Arduino vs standalone microcotroller programming


I am quite new in the field. I hope my question does not bother you all. Arduino is great to program and use. But if i need to produce standalone micro-controller(e.g in the case of manufacturing a device) i guess i need to know pic programming, C language, programmer kit ect.

1) Arduino is not using C. 2) Using Arduino board i can not program any PIC microcontrollers or ect.

My question is that if i make a device and can not use Arduino for the ultimate goal, it means i also have to learn pic programming and many other aspects? Is Arduino just for testing your ideas rather than implementing them for standalone use.


Arduino is not using C.

Yes it is, C or C++, absolutely bog standard.

Using Arduino board i can not program any PIC microcontrollers or ect.

PIC programming has nothing to do with Arduino as it uses AVR chips. Totally different product line, PIC are made by Microchip, AVRs by Atmel. All official Arduinos use AVR chips.

You can easily use an "Arduino" without using the whole board, the simplest method is just remove the chip (if it's a DIP) after programming and plug it into your PCB. But you can use AVR Studio to program any AVR and you can (AFAIK) also just burn the HEX file produced by the Arduino AVR using a ISP programmer. Certainly I've burnt bootloaders that way.

Search for "standalone Arduino" there are 100s of examples.


For a standalone device (not using the Arduino PCB) you can use a 328P that has the bootloader and program that chip in the Arduino board and remove the chip and install it on your own board. Or you can use the ArduinoISP program and load a program directly to an AVR chip directly.

Or you could go through the same process with a number of other microcontrollers which will all do about the same job, they just use a different set of tools and have other options.

The 328P used on Arduinos comes in 2 forms. One is referred to as a DIP (dual inline package) and has 2 rows of 14 pins (pins are 0.1 inches apart and the 2 rows are 0.3 inches apart) and a version that is a small, square surface mount package. The DIP version is easier to work with for most off-board prototyping. I have a DIP version that is mounted on a breadboard and also has a MAX232 connected so I can program it. I use it just like and Arduino board, just use RS232 instead of USB to program and communicate.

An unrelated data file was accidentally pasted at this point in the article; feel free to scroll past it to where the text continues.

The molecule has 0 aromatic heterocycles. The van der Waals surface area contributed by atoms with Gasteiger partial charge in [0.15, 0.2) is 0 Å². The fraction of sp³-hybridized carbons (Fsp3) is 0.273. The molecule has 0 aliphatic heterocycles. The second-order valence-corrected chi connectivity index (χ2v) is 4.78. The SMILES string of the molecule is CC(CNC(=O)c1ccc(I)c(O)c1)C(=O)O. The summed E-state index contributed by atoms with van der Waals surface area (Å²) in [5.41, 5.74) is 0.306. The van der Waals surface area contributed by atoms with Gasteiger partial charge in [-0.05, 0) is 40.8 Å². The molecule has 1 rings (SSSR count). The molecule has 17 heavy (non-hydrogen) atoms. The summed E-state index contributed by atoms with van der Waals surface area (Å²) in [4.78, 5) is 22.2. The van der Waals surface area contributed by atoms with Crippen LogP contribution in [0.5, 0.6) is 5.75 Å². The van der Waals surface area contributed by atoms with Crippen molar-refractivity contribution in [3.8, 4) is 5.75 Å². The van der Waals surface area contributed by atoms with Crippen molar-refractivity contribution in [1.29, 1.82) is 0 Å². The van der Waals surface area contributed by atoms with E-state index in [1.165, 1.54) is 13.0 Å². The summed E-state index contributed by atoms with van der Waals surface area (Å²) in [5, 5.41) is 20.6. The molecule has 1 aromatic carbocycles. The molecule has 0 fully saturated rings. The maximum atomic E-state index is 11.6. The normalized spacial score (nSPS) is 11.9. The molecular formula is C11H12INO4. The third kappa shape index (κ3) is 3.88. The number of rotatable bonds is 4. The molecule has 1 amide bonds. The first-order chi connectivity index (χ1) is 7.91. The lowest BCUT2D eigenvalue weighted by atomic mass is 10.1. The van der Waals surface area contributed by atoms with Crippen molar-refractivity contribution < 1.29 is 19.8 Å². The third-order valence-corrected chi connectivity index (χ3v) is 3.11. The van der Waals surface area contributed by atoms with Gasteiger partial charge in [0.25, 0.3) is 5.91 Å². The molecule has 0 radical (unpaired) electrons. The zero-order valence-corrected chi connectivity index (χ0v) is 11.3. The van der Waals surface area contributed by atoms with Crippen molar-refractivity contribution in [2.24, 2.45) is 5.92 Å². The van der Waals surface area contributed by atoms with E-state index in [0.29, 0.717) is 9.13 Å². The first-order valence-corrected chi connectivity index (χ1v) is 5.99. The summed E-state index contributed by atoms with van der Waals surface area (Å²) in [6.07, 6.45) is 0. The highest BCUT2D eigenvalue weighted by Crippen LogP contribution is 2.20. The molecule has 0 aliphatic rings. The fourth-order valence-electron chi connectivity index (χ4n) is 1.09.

If you have the surface mount type Arduino board you can use it as an ISP to program the bootloader in the DIP type 328P on the breadboard.

"The 328P used on Arduinos comes in 2 forms."

Well, 3 actually, the third is an even small surface mount package, with no leads. 28 pin DIP ATMega328P-PU typically used (and often confused with ATMega328-PU, which has different "signature byte") 32 pin TQFP ATMega328P-AU used on many small boards like the ProMini, Nano, Fio 32 pin 'leadless' part, ATMega328P-MU Not often seen on boards

Cut a long story short -

There is an awful lot you can do with Arduino The community support is excellent There are lots of off the shelf libraries, break out boards and shields that can get you deep into your chosen project fast

Its easy to build your own standalone and cheap - less than 10 USD.

Its a very good feeling the first few times you build a standalone Arduino for a project, I have two on my desk now, one in an Audino Synthesizer that took a day to build and one in a RC Car/Go Kart Lap Timer, both build from just the chip and supporting components, not a ready built Arduino.

Duane B

You really need to consider "Arduino" as two parts...

First, the official development board. It's nothing but a life-support system for an AVR microprocessor. Take the chip off the board, provide your own power, crystal, and serial I/O, and you still have an Arduino. As posted above, that's Arduino on a Breadboard, and is documented very thoroughly all over the place.

Second... there's the software. The IDE is just that -- a text editor and build environment. Nothing special about it at all, except it shortcuts the learning curve considerably. No need to worry about getting your toolchain set up, having the right versions of everything ... it just works, out of the box. However, it's not required that you use the IDE.

You can take the Arduino libraries and import them into AVR Studio, take your .INO (or .PDE) files and import them as .cpp and .h files (after adding the necessary includes and function prototypes that you get for free from the IDE build scripts), and there you go.

The libraries are just convenient wrappers to all the AVR-specific code. You can replace all your calls to "digitalWrite" and "shiftOut", etc., with your own functions or loops, then drop the Arduino includes entirely. As mentioned above, Arduino code is C/C++.

So, you see, if you want to go "standalone", you can -- to any degree that you wish. There's a very direct, and fairly painless, upgrade path to any level of independence that you want. It's just a booster for rapid development, not really anything unique.